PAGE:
After two new product designers joined, the complexities of my job evolved. I had to balance design projects with people management and career development.
We soon realized the limitation of a centralized design team. Designers felt like they didn’t have a seat at the table because they missed the many small decisions made between engineers and PMs. Engineers and PMs thought they didn’t have a single point of contact for the design team to guide these decisions.
Decentralizing Product Design
To mitigate the issues of centralization, we assigned each product designer to a product team. The product designer sat next to their product team, attended their meetings, and took design ownership of their projects. This structure solved our collaboration issues and increased output.
During this time, we defined a new user research role to aid the product designers in conducting foundational and continuing research. We also began to focus heavily on our UI system to ensure consistency.
The big missing piece of the team was communication design. Up until this point our marketing materials, brand identity, public websites, etc., were a secondary priority. Kaye and I dedicated a few hours a week to updating Flexport’s visual character, and we worked with outside contractors to manage the workload. But without a singular focus, our brand identity suffered.
To fix this problem, we brought on a communication designer to take ownership of our brand identity. During this time, we also decentralized the design team’s UI system function, partnering Kaye with other engineers to further develop our front-end architecture.
We also solidified our team meetings. We currently come together four times a week. Once on Monday for our design standup, on Tuesday and Thursday for critique, and on Friday for our retrospective.
Every Monday starts with a design standup. Everyone on the design team states what they accomplished last week, what they are working on this week and any challenges in their way. This meeting provides accountability and transparency to the team. It reduces duplication of work and increases collaboration.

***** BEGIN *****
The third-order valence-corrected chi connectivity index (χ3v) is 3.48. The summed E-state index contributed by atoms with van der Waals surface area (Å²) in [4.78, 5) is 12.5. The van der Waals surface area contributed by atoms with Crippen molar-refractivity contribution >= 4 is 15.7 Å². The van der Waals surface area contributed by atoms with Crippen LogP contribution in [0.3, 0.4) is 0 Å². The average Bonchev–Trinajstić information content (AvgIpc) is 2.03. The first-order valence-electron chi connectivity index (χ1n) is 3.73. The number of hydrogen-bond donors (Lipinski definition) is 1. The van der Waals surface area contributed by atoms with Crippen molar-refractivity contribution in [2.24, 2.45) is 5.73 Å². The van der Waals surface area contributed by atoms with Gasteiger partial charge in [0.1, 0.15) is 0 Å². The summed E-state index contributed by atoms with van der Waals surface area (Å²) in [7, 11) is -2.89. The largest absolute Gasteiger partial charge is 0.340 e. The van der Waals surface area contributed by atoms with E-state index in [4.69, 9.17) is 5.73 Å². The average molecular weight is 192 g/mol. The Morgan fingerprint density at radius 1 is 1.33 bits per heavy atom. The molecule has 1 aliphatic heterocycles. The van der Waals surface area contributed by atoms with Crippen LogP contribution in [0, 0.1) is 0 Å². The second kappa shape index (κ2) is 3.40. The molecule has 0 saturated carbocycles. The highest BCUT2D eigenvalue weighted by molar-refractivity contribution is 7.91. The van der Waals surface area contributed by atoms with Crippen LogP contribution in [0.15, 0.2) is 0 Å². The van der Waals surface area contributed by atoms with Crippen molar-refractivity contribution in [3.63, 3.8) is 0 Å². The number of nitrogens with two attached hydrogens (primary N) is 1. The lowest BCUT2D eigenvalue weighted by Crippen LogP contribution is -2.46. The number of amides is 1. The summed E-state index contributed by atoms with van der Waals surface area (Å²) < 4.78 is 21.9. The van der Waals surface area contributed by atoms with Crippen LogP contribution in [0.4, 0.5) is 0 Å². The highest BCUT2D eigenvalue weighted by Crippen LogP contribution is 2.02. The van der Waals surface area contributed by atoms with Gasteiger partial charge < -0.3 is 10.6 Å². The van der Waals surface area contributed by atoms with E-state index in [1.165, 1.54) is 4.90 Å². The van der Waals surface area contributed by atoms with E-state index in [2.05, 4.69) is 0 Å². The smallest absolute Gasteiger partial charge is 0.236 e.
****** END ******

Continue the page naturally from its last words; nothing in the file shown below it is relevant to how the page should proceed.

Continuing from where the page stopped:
The design team comes together at the end of the day on Tuesday and Thursday for critique. We often invite engineers, PMs, and other stakeholders. We schedule who is going to present work beforehand. Before the work is shown, the presenter provides the context of the project, the fidelity of the design, and the questions they want to be answered. Setting the context provides focus, so we don’t go on tangents that aren’t important to the context of the work.
I formally meet with each designer once a week. It is a place for the designer to vent any frustrations, as well as talk about their successes. It is also a mini two-way performance review. It’s much more constructive to provide feedback early and often instead of letting things come our quarterly or annually. It allows many small course corrections as we work to create a healthy design team. It is also the time to brainstorm career growth. Each designer on the team has unique strengths and weaknesses. Having a clear understanding of your competencies and development plan is invaluable.
As a manager, it is not surprising to have back to back meetings for the majority of the week, so I block off an hour and a half on my calendar every Thursday. The time is open for designers, product managers, and engineer managers to discuss pressing issues and tactical work.
The week adjourns with a retrospective where each designer announces what they accomplished, the frustrations they encountered, and ideas on how to improve the health of the team. The meeting also serves as a way for the team to bond. We often go out for dinner or drinks during this time.